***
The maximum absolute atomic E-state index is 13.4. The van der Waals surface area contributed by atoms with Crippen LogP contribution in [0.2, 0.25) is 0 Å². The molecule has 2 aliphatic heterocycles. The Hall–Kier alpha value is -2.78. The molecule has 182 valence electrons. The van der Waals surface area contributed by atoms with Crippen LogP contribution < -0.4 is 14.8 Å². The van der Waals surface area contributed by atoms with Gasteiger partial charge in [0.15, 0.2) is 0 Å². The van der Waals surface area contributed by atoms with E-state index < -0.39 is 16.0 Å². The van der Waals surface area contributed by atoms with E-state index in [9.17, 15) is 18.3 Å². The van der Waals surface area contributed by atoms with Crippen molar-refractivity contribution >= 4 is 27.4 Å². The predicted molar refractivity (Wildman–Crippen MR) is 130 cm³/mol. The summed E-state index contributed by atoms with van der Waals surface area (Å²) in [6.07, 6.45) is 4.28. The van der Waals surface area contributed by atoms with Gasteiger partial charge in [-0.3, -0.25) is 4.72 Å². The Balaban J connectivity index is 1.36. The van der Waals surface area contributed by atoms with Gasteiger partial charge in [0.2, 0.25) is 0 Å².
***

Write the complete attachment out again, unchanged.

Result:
The maximum absolute atomic E-state index is 13.4. The van der Waals surface area contributed by atoms with Crippen LogP contribution in [0.2, 0.25) is 0 Å². The molecule has 2 aliphatic heterocycles. The Hall–Kier alpha value is -2.78. The molecule has 182 valence electrons. The van der Waals surface area contributed by atoms with Crippen LogP contribution < -0.4 is 14.8 Å². The van der Waals surface area contributed by atoms with Gasteiger partial charge in [0.15, 0.2) is 0 Å². The van der Waals surface area contributed by atoms with E-state index < -0.39 is 16.0 Å². The van der Waals surface area contributed by atoms with E-state index in [9.17, 15) is 18.3 Å². The van der Waals surface area contributed by atoms with Crippen molar-refractivity contribution >= 4 is 27.4 Å². The predicted molar refractivity (Wildman–Crippen MR) is 130 cm³/mol. The summed E-state index contributed by atoms with van der Waals surface area (Å²) in [6.07, 6.45) is 4.28. The van der Waals surface area contributed by atoms with Gasteiger partial charge in [-0.3, -0.25) is 4.72 Å². The Balaban J connectivity index is 1.36. The van der Waals surface area contributed by atoms with Gasteiger partial charge in [0.2, 0.25) is 0 Å².